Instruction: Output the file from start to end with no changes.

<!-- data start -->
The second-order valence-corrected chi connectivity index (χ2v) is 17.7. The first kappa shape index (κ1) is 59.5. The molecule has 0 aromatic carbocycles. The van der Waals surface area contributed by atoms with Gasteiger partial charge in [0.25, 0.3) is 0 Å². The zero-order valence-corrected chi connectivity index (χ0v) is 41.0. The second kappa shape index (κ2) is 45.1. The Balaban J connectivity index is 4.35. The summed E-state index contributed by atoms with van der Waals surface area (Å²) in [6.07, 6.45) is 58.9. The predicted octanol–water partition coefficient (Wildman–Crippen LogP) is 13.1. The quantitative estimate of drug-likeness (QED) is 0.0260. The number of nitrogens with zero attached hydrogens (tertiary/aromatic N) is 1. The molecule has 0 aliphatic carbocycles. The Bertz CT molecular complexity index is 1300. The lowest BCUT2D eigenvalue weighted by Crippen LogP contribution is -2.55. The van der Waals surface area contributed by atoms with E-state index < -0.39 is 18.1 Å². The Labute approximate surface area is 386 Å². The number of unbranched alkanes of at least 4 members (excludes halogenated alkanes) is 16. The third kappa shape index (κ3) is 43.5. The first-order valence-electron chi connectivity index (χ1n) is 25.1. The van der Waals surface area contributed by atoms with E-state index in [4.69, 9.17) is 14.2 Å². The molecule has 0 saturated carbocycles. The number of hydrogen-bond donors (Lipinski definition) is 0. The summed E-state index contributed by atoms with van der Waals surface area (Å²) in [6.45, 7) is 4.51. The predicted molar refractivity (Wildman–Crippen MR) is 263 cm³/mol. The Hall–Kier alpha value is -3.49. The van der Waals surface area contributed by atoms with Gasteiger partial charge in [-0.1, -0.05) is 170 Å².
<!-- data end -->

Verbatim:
The second-order valence-corrected chi connectivity index (χ2v) is 17.7. The first kappa shape index (κ1) is 59.5. The molecule has 0 aromatic carbocycles. The van der Waals surface area contributed by atoms with Gasteiger partial charge in [0.25, 0.3) is 0 Å². The zero-order valence-corrected chi connectivity index (χ0v) is 41.0. The second kappa shape index (κ2) is 45.1. The Balaban J connectivity index is 4.35. The summed E-state index contributed by atoms with van der Waals surface area (Å²) in [6.07, 6.45) is 58.9. The predicted octanol–water partition coefficient (Wildman–Crippen LogP) is 13.1. The quantitative estimate of drug-likeness (QED) is 0.0260. The number of nitrogens with zero attached hydrogens (tertiary/aromatic N) is 1. The molecule has 0 aliphatic carbocycles. The Bertz CT molecular complexity index is 1300. The lowest BCUT2D eigenvalue weighted by Crippen LogP contribution is -2.55. The van der Waals surface area contributed by atoms with E-state index < -0.39 is 18.1 Å². The Labute approximate surface area is 386 Å². The number of unbranched alkanes of at least 4 members (excludes halogenated alkanes) is 16. The third kappa shape index (κ3) is 43.5. The first-order valence-electron chi connectivity index (χ1n) is 25.1. The van der Waals surface area contributed by atoms with E-state index in [4.69, 9.17) is 14.2 Å². The molecule has 0 saturated carbocycles. The number of hydrogen-bond donors (Lipinski definition) is 0. The summed E-state index contributed by atoms with van der Waals surface area (Å²) in [6.45, 7) is 4.51. The predicted molar refractivity (Wildman–Crippen MR) is 263 cm³/mol. The Hall–Kier alpha value is -3.49. The van der Waals surface area contributed by atoms with Gasteiger partial charge in [-0.1, -0.05) is 170 Å².